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Work at a fleet shop in NE Ga and my boss went to State Surplus down in Atl not too long ago. Came across 2 1996 vans that ran off natural gas. Up at the shop here we have 2 vans both with 351W's in them that are both pushing 260,000 miles . We were wanted to know what it would take to convert the two natural gas vans to gasoline using the parts off our 2 vans. We would like to take things such as the injector rails, injectors, oxygen sensors, and fuel tanks off of the 351 vans and put those onto the natural gas vans to make them run of gasoline. What all components would we have to take from our vans to make the 2 surplus vans run off gasoline? Any info would be appreciated!!
Sounds like a good buy. Those engines run for ever on Nat. Gas. Oil stays clean and no combustion deposits. I would seriously look into keeping them Nat. gas and find a refuel station to keep them fueled.
well thats the whole reason we wanna change them to gasoline. We don't have any natural gas satations up here in NE GA and besides these would be transportation vans that a different joe smoe would drive every day. I don't want to have to give directions to natural gas stations to 500 people when i could just convert the vans and stay on the same page as the others. Do you know about converting these? Would we just have to convert the fuel system (tank,lines,pump,injectors,rails,regulator) and different spark plugs or is it more of a hassle than that??? Does anyone know the mechanical difference between natural gas vans and gasoline vans?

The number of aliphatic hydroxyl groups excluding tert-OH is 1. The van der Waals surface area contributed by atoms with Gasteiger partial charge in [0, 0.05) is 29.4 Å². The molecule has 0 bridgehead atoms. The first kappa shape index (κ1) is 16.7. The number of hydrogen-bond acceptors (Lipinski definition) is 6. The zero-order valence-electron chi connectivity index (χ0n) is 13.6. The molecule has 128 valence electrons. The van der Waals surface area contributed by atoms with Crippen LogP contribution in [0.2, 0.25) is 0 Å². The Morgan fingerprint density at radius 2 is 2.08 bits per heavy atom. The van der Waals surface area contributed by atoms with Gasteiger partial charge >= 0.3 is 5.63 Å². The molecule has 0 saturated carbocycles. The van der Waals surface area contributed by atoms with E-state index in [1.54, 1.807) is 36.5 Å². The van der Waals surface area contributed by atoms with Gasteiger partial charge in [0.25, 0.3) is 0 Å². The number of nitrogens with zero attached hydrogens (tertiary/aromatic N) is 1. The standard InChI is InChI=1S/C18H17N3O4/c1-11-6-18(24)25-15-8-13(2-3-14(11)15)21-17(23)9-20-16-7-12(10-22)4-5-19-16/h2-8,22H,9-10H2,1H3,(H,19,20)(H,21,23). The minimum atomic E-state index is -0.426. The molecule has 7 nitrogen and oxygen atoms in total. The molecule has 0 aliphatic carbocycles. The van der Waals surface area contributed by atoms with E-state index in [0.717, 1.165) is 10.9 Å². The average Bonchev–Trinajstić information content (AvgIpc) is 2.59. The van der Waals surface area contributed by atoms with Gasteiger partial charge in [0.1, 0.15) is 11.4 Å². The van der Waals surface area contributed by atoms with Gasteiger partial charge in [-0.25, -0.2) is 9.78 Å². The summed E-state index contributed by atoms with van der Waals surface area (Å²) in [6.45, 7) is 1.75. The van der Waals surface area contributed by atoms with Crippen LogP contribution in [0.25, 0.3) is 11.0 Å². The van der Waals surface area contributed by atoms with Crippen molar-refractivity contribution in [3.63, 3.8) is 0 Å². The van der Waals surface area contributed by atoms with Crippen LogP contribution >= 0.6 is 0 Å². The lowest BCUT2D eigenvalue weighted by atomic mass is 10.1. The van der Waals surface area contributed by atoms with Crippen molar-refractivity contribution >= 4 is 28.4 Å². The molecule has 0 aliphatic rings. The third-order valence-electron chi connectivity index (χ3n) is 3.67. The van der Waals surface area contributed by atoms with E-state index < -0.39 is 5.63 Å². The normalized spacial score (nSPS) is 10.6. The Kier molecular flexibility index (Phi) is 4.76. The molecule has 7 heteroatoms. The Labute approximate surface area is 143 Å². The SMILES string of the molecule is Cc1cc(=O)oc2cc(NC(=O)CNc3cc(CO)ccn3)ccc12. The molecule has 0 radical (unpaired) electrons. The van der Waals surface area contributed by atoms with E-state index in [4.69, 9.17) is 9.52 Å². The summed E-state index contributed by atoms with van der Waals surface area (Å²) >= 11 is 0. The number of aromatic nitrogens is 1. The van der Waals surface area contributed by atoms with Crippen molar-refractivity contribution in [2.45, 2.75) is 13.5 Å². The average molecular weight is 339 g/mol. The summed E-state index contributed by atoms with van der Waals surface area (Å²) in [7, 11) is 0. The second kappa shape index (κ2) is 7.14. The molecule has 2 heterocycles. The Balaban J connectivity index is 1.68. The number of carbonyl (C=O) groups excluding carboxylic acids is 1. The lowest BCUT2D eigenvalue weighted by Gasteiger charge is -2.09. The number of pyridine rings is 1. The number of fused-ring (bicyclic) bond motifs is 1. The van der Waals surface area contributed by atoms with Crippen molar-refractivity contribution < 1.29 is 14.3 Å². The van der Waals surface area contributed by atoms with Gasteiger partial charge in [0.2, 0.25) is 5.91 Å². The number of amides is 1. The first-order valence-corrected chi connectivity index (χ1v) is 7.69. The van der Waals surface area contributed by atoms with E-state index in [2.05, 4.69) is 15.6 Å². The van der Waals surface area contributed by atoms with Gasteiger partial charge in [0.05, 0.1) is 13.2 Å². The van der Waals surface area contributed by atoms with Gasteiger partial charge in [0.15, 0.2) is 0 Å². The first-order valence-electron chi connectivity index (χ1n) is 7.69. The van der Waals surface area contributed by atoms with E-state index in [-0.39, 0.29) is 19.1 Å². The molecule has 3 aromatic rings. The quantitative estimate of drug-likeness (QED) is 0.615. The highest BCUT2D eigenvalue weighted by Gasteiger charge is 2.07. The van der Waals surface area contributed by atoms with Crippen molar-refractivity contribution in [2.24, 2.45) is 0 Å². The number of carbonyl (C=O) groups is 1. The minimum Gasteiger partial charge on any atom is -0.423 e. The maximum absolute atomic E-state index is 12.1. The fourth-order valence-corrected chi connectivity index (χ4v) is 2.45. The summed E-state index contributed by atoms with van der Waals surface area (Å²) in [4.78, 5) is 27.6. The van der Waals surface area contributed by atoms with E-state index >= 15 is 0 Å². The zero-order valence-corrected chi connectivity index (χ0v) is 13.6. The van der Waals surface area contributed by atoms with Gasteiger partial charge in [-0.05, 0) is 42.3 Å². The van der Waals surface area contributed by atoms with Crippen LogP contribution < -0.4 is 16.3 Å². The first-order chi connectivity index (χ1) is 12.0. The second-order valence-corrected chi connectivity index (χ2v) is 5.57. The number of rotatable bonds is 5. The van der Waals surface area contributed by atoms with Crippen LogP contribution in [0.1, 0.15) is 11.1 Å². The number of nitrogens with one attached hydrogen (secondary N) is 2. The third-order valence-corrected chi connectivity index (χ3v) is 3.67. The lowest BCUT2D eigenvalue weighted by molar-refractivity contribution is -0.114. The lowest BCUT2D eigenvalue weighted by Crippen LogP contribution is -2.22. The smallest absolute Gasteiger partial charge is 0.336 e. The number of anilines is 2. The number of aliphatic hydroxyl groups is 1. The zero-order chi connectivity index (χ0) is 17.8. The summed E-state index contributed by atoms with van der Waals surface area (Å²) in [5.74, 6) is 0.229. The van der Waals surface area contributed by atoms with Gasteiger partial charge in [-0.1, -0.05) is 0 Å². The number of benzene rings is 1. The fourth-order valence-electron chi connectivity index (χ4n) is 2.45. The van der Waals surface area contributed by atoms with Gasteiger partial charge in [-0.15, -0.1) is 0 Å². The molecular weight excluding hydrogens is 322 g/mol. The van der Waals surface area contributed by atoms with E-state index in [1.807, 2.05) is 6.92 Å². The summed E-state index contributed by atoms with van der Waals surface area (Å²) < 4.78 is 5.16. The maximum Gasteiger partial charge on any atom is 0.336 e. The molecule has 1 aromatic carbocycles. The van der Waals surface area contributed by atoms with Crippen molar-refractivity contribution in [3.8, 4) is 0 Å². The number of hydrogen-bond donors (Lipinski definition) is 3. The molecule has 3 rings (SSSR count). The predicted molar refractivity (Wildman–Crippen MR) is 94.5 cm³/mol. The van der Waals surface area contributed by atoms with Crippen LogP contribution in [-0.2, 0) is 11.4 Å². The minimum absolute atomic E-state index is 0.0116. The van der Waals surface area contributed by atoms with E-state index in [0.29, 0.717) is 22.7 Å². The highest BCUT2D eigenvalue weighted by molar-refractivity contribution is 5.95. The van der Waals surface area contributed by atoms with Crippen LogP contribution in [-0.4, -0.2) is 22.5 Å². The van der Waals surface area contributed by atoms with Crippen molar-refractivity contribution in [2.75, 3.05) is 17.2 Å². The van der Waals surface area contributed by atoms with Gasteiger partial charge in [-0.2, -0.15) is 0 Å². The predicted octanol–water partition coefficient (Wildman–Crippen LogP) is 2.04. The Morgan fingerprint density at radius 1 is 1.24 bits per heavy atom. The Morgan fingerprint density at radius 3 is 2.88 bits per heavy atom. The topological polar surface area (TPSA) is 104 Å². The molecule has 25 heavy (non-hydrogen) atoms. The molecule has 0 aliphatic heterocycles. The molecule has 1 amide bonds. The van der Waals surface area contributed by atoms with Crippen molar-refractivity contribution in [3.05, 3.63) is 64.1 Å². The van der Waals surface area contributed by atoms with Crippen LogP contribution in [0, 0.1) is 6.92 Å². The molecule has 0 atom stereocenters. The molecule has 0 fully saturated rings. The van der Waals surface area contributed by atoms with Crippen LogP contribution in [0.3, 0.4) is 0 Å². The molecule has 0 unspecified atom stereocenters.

I have not done one, but if you have doner vans that are gas should be straight forward. As you said tanks, lines, pumps. You may need to change injectors and plugs but again if you have the doner van you could compare them. Worst part is they are vans with the motor under the dash not in the open like a truck.
If you need to change injectors due to different spray pattern you may want to buy new ones due to fact of the high miles on old engines, I would think the nat. gas injectors would be plenty high flow because you need more fuel with nat. gas than with gasoline.
My brother inlaw has an F150 that was run on propane before he got it and all they did to change back to gas was tank, lines and pumps.
One thing for sure though as I said in other post. The engines will be like new. NAt. gas burns super clean, they should have very little wear and no deposits.
By the way if your business uses nat. gas for hot water or heat, you can purchase refuel stations so that they could be fueled right on the property. Down side is they are slow to fill and you would need the tank capacity to make it back to shop each day with out filling during the day.
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